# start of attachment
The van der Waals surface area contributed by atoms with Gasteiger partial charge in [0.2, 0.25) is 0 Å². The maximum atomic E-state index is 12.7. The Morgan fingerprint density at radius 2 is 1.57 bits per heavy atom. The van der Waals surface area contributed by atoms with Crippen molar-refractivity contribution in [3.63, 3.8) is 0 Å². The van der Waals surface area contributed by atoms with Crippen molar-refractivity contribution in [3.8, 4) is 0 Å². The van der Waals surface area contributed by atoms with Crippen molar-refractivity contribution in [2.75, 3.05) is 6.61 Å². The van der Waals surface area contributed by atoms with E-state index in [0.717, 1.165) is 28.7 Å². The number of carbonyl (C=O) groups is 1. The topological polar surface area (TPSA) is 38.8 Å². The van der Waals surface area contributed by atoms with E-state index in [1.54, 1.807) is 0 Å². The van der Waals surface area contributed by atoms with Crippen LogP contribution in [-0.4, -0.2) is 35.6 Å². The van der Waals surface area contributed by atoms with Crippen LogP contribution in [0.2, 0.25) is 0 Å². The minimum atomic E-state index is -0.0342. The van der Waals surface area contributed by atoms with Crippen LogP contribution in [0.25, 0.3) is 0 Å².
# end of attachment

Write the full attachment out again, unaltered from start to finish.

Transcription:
The van der Waals surface area contributed by atoms with Gasteiger partial charge in [0.2, 0.25) is 0 Å². The maximum atomic E-state index is 12.7. The Morgan fingerprint density at radius 2 is 1.57 bits per heavy atom. The van der Waals surface area contributed by atoms with Crippen molar-refractivity contribution in [3.63, 3.8) is 0 Å². The van der Waals surface area contributed by atoms with Crippen molar-refractivity contribution in [3.8, 4) is 0 Å². The van der Waals surface area contributed by atoms with Crippen molar-refractivity contribution in [2.75, 3.05) is 6.61 Å². The van der Waals surface area contributed by atoms with E-state index in [0.717, 1.165) is 28.7 Å². The number of carbonyl (C=O) groups is 1. The topological polar surface area (TPSA) is 38.8 Å². The van der Waals surface area contributed by atoms with E-state index in [1.54, 1.807) is 0 Å². The van der Waals surface area contributed by atoms with Crippen LogP contribution in [-0.4, -0.2) is 35.6 Å². The van der Waals surface area contributed by atoms with Crippen LogP contribution in [0.2, 0.25) is 0 Å². The minimum atomic E-state index is -0.0342. The van der Waals surface area contributed by atoms with Crippen LogP contribution in [0.25, 0.3) is 0 Å².